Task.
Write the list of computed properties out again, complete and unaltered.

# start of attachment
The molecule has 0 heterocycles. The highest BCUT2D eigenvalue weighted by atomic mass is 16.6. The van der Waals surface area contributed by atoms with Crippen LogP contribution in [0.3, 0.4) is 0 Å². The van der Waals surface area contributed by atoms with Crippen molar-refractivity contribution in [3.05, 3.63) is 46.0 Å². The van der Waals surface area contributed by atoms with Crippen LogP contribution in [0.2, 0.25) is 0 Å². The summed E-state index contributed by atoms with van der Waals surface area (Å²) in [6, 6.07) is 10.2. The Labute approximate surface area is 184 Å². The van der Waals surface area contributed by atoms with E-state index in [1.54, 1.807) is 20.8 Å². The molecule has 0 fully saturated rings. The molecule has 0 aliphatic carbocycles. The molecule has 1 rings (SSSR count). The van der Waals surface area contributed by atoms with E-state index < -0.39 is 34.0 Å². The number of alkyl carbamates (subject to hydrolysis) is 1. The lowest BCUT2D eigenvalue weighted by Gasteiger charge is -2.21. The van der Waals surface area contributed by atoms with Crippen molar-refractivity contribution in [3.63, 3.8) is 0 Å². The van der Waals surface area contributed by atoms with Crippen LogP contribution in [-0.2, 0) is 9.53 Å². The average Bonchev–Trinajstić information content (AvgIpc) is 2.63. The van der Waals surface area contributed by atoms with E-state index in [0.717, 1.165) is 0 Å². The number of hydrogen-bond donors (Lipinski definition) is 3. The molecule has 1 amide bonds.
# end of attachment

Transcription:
The molecule has 0 heterocycles. The highest BCUT2D eigenvalue weighted by atomic mass is 16.6. The van der Waals surface area contributed by atoms with Crippen LogP contribution in [0.3, 0.4) is 0 Å². The van der Waals surface area contributed by atoms with Crippen molar-refractivity contribution in [3.05, 3.63) is 46.0 Å². The van der Waals surface area contributed by atoms with Crippen LogP contribution in [0.2, 0.25) is 0 Å². The summed E-state index contributed by atoms with van der Waals surface area (Å²) in [6, 6.07) is 10.2. The Labute approximate surface area is 184 Å². The van der Waals surface area contributed by atoms with E-state index in [1.54, 1.807) is 20.8 Å². The molecule has 0 fully saturated rings. The molecule has 0 aliphatic carbocycles. The molecule has 1 rings (SSSR count). The van der Waals surface area contributed by atoms with E-state index < -0.39 is 34.0 Å². The number of alkyl carbamates (subject to hydrolysis) is 1. The lowest BCUT2D eigenvalue weighted by Gasteiger charge is -2.21. The van der Waals surface area contributed by atoms with Crippen molar-refractivity contribution in [3.63, 3.8) is 0 Å². The van der Waals surface area contributed by atoms with Crippen LogP contribution in [-0.2, 0) is 9.53 Å². The average Bonchev–Trinajstić information content (AvgIpc) is 2.63. The van der Waals surface area contributed by atoms with E-state index in [0.717, 1.165) is 0 Å². The number of hydrogen-bond donors (Lipinski definition) is 3. The molecule has 1 amide bonds.